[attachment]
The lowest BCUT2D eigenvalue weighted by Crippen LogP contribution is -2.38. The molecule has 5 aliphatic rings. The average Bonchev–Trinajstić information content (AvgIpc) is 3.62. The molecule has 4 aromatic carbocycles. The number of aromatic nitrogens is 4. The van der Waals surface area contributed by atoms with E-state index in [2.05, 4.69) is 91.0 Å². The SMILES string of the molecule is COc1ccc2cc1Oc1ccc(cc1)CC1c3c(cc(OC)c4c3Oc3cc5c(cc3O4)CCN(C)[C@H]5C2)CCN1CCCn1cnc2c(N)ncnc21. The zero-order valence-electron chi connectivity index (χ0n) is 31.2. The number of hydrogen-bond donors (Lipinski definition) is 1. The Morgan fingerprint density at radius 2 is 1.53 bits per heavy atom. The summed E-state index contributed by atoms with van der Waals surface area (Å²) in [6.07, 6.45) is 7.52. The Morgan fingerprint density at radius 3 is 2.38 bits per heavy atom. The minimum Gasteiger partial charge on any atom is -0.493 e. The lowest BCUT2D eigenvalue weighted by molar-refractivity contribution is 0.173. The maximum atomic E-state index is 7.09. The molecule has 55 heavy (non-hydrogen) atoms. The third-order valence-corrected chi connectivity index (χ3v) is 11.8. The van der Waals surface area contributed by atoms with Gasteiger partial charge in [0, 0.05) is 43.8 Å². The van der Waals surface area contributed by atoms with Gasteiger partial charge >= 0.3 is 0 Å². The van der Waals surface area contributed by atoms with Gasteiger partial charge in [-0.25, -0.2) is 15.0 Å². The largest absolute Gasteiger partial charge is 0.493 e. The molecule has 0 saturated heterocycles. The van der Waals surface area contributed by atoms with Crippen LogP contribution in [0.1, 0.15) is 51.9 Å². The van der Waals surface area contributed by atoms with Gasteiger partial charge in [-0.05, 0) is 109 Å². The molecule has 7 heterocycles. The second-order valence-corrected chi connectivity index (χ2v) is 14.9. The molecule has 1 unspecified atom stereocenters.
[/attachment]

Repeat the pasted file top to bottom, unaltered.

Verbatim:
The lowest BCUT2D eigenvalue weighted by Crippen LogP contribution is -2.38. The molecule has 5 aliphatic rings. The average Bonchev–Trinajstić information content (AvgIpc) is 3.62. The molecule has 4 aromatic carbocycles. The number of aromatic nitrogens is 4. The van der Waals surface area contributed by atoms with E-state index in [2.05, 4.69) is 91.0 Å². The SMILES string of the molecule is COc1ccc2cc1Oc1ccc(cc1)CC1c3c(cc(OC)c4c3Oc3cc5c(cc3O4)CCN(C)[C@H]5C2)CCN1CCCn1cnc2c(N)ncnc21. The zero-order valence-electron chi connectivity index (χ0n) is 31.2. The number of hydrogen-bond donors (Lipinski definition) is 1. The Morgan fingerprint density at radius 2 is 1.53 bits per heavy atom. The summed E-state index contributed by atoms with van der Waals surface area (Å²) in [6.07, 6.45) is 7.52. The Morgan fingerprint density at radius 3 is 2.38 bits per heavy atom. The minimum Gasteiger partial charge on any atom is -0.493 e. The lowest BCUT2D eigenvalue weighted by molar-refractivity contribution is 0.173. The maximum atomic E-state index is 7.09. The molecule has 55 heavy (non-hydrogen) atoms. The third-order valence-corrected chi connectivity index (χ3v) is 11.8. The van der Waals surface area contributed by atoms with Gasteiger partial charge in [0, 0.05) is 43.8 Å². The van der Waals surface area contributed by atoms with Gasteiger partial charge >= 0.3 is 0 Å². The van der Waals surface area contributed by atoms with Gasteiger partial charge in [-0.25, -0.2) is 15.0 Å². The largest absolute Gasteiger partial charge is 0.493 e. The molecule has 0 saturated heterocycles. The van der Waals surface area contributed by atoms with Crippen LogP contribution in [0.1, 0.15) is 51.9 Å². The van der Waals surface area contributed by atoms with Gasteiger partial charge in [-0.05, 0) is 109 Å². The molecule has 7 heterocycles. The second-order valence-corrected chi connectivity index (χ2v) is 14.9. The molecule has 1 unspecified atom stereocenters.